After two years of research, development, fundraising, training and construction we are thrilled to announce the official opening of the Sishemo Bead Studio in Nakatindi.
In 2018, the group of women underwent intensive training in how to make glass beads using traditional African techniques and now craft beautiful handmade jewelry.
The eight artisans are local women ranging in age from 21 to 65, the women collectively support over 40 family members of which 14 are children. Their households bring in an average of around $50 per month through informal work. In the area employment opportunities are extremely limited, particularly for women. Over half of the Sishemo members report regularly being unable to pay school fees for their children and just two of the members completed their own secondary education.
Through the Sishemo Bead enterprise, these women have chance to dramatically improve their own livelihoods as well as their families.
In 2018, the group underwent intensive training in how to make glass beads using traditional African techniques. The glass is recycled from discarded bottles from Sanctuary Sussi & Chuma and the kiln is made from locally sourced bricks and termite-mound clay. The artisans painstakingly fire and shape each bead by hand, creating unique shapes, colours and designs. These beads are then used to make totally unique necklaces, bracelets, earrings and other bead products.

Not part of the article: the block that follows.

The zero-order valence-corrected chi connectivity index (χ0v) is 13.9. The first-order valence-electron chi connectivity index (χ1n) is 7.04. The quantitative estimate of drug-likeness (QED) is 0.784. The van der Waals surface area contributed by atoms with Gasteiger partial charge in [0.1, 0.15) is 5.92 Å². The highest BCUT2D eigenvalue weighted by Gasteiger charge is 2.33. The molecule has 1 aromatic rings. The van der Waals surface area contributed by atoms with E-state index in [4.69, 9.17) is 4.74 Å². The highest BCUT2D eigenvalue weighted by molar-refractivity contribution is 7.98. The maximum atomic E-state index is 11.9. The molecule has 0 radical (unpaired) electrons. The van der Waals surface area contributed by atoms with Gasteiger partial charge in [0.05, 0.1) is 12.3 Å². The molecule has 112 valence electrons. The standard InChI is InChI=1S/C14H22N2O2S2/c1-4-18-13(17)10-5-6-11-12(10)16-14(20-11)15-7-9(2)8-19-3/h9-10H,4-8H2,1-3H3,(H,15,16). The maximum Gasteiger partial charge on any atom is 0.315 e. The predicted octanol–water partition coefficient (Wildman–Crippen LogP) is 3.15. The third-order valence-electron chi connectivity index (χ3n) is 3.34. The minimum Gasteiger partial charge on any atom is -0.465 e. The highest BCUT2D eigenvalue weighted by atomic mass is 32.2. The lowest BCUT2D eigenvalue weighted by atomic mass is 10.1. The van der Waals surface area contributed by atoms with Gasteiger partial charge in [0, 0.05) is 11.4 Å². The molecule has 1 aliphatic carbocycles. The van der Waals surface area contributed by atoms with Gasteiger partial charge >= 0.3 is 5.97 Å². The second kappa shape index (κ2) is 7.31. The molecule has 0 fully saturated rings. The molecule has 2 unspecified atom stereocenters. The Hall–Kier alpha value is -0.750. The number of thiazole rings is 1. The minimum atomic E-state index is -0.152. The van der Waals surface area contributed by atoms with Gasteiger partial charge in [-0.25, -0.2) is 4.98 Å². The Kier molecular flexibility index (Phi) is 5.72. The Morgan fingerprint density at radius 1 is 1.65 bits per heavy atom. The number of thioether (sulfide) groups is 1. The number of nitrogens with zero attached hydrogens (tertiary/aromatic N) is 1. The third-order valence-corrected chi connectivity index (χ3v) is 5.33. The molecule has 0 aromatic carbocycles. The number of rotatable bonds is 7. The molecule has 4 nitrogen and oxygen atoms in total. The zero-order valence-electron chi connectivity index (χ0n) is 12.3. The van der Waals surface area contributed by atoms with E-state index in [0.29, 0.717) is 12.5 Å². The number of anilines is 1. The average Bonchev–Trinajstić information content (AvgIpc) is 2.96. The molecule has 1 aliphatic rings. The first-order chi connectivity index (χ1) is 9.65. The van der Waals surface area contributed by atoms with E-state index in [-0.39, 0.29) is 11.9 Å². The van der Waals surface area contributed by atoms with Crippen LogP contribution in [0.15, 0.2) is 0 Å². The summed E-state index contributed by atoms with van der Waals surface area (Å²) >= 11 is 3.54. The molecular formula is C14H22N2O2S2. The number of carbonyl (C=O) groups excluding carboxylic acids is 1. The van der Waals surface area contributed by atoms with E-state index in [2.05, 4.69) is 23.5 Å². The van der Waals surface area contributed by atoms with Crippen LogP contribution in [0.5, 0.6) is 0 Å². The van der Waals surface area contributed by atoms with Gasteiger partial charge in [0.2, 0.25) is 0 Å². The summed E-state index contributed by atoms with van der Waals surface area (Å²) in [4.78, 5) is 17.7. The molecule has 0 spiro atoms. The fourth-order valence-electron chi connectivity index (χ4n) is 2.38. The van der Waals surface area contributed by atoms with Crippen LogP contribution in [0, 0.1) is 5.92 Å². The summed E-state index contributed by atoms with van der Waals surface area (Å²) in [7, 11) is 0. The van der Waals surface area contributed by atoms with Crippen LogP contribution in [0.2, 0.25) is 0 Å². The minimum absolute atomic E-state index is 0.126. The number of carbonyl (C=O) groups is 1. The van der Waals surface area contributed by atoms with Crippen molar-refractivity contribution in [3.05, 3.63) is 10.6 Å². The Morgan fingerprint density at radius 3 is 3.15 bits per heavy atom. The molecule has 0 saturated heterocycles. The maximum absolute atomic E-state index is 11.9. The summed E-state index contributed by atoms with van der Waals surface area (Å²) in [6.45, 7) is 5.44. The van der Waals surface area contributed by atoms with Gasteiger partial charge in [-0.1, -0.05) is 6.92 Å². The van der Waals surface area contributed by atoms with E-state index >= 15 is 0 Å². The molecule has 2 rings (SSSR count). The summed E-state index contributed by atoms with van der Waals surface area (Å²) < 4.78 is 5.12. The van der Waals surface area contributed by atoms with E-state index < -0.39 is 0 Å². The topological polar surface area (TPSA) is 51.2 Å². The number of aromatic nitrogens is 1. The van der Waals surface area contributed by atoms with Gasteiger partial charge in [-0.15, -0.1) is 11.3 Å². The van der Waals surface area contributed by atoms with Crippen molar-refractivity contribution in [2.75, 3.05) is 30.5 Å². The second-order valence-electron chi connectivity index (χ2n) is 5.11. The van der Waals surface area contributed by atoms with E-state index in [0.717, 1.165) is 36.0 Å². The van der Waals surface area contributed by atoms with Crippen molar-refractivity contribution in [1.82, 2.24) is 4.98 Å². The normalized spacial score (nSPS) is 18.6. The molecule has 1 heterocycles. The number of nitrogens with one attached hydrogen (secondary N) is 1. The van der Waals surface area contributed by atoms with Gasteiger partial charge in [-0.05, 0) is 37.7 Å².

Helen a Sishemo Artisan aged stated: “I know that the Sishemo Bead Project will change my life. I hope that I can now earn enough money to buy a plot of land and build a house for me and my family. I would also like to go back to school and complete Grades 10 to 12, and make sure my six-year-old daughter and nieces are able to successfully complete their education.”